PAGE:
5 hidden pitfalls of cash to avoid as savings rates rise

According to Moneyfacts (as of 11 September 2023), the best easy access cash savings rate is currently 5.2%. A one-year fixed-rate bond, meanwhile, could pay as much as 6.1%.

After years of poor rates for cash savers, you might be considering saving more – and maybe even pulling money out of your investments.

We recently wrote about why now isn’t the time to ditch your long-term investments despite rising cash rates and outlined several key reasons why we’ve taken that stance. These included the opportunity cost of lost time in the markets and the effects of high inflation on cash savings.

There are other potential pitfalls to cash savings too and some key factors to consider.

Here are five of them.

1. You might have to pay tax on the interest you earn

While your Cash ISA savings are free of both Income Tax and Capital Gains Tax (CGT), the interest you earn on your cash holdings in non-ISA savings accounts could become liable for Income Tax.

The tax applies when interest exceeds a limit known as your “Personal Savings Allowance”, which is based on the rate of Income Tax you pay.

Source: HMRC

While interest rates have been poor over the last decade or so, rising rates now mean that you’ll need to think carefully about the value of your cash holdings, the interest you might accrue, and any tax liability that arises.

It’s worth noting that your Personal Allowance can be used for interest if your income for the year has not exceeded it. This could provide you with a starting rate for savings but tax on interest might still apply.

Speak to us if you think your savings interest could become taxable.

2. You might be liable for Capital Gains Tax when disinvesting into cash

As we have already seen, gains made in an ISA are free of CGT, but you could become liable for the tax when moving funds held outside of a wrapper.

While it is true that some gains are exempt, the annual exempt amount for CGT has more than halved for 2023/24, compared to the previous tax year.

The exempt amount has dropped from £12,300 to just £6,000 and will halve again from April 2024 to £3,000.

This severely limits the gains you can make without becoming liable for CGT.

If you intend to disinvest funds you’ll need to think very carefully about how much you withdraw and when. Be aware, too, that the unused exempt amounts cannot be carried forward.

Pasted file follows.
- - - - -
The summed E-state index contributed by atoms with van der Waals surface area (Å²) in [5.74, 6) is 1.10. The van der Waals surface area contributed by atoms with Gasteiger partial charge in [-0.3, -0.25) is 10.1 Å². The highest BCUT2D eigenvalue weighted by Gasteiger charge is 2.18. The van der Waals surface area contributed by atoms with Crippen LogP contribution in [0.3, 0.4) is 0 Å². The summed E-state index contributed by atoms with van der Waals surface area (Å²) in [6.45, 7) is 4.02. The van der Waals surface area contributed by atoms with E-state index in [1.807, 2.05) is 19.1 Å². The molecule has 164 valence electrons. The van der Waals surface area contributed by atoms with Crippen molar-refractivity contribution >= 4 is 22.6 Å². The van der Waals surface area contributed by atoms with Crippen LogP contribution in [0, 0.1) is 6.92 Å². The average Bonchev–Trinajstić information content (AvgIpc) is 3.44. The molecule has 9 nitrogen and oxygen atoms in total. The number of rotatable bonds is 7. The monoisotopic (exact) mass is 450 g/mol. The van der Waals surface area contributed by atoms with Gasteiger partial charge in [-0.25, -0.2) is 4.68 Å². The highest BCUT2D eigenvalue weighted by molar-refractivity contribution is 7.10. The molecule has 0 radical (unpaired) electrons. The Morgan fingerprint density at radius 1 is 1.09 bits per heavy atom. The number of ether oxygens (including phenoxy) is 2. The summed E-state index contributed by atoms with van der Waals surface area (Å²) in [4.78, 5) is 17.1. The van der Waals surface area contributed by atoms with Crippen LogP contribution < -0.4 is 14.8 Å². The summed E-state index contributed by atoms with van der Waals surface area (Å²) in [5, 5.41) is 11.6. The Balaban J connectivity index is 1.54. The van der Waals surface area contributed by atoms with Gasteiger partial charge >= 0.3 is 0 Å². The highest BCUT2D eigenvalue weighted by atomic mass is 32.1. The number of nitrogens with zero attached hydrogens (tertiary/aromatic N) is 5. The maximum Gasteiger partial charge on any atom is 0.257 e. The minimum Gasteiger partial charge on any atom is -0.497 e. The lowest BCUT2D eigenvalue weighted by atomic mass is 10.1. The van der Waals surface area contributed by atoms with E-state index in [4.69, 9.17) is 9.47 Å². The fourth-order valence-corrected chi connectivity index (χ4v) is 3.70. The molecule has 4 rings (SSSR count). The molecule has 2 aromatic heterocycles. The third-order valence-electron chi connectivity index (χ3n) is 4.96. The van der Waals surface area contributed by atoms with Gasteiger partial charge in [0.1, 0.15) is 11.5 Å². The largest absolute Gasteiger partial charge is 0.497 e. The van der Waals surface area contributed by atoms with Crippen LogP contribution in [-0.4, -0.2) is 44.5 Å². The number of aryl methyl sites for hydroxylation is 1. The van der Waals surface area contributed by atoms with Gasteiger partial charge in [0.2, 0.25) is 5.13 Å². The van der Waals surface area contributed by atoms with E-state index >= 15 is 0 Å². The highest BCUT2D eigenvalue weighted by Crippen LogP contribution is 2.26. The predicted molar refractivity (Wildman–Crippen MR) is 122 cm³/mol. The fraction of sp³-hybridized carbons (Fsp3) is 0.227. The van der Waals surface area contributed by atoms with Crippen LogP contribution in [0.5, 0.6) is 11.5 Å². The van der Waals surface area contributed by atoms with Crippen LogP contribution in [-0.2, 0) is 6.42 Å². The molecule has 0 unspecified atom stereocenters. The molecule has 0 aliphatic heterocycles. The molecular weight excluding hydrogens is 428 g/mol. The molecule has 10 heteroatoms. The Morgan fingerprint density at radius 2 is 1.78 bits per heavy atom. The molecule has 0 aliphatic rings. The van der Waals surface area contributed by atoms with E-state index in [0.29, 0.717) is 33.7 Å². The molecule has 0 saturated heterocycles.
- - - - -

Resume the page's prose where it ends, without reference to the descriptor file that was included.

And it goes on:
3. Switching and disinvesting can lead to administrative headaches

As well as the tax implications of moving cash, you’ll have logistical issues to consider.

With rates changing frequently, you’ll need to keep on top of the best deals and then be sure you have everything in place – from ID requirements to easily accessible funds – when the time is right.

You might also find that you need to file your own tax return, which is another hassle, or an added expense if you choose to outsource the task.

4. You’re only protected up to £85,000 so may need to “split” your wealth

Money held in cash is protected by the Financial Services Compensation Scheme (FSCS). But this independent, government-founded organisation can only protect your funds up to certain limits.

If the bank or building society holding your money fails, the FSCS can protect up to £85,000 of the money held in that account. Holding more than that amount with one provider means that you might not get all of your money back if the institution fails.

To ensure that the whole of your cash savings are safe, it might be necessary to split your funds across multiple institutions, leaving no more than £85,000 in each.

This approach has its own pitfalls though. Not only will you have the administration stress of splitting and transferring funds, but you’ll also need to be very careful about the institutions you choose.

Some umbrella organisations can own multiple high street banks. Research your choices carefully to make sure that your split is genuinely between unrelated organisations. Failing to do so could mean your money isn’t protected.

5. Be sure that your decision isn’t an emotional, knee-jerk reaction

The final pitfall of cash could well be the opportunity cost of missed investment returns.

While it’s natural to get nervous about your investments during periods of economic uncertainty, staying focused on your long-term goals is likely to be a sensible course of action.

Ditching your investments when times are tough means your money won’t be invested when the markets recover. Remember the old investment adage, “it’s time in the market, not timing the markets that counts”, and read why now isn’t the time to ditch your long-term investments despite rising cash rates for more information.

Get in touch

If you would like to discuss your current savings and investments, or you need reassurance, we’re on hand to help so get in touch.

Please contact us on info@janesmithfinancial.com or call 01234 713131.

Please note

This blog is for general information only and does not constitute advice. It should not be seen as a substitute for financial advice as everyone’s situation is different.

The value of your investment can go down as well as up and you may not get back the full amount you invested. Past performance is not a reliable indicator of future performance. Levels, bases of and reliefs from taxation may be subject to change and their value depends on the individual circumstances of the investor.

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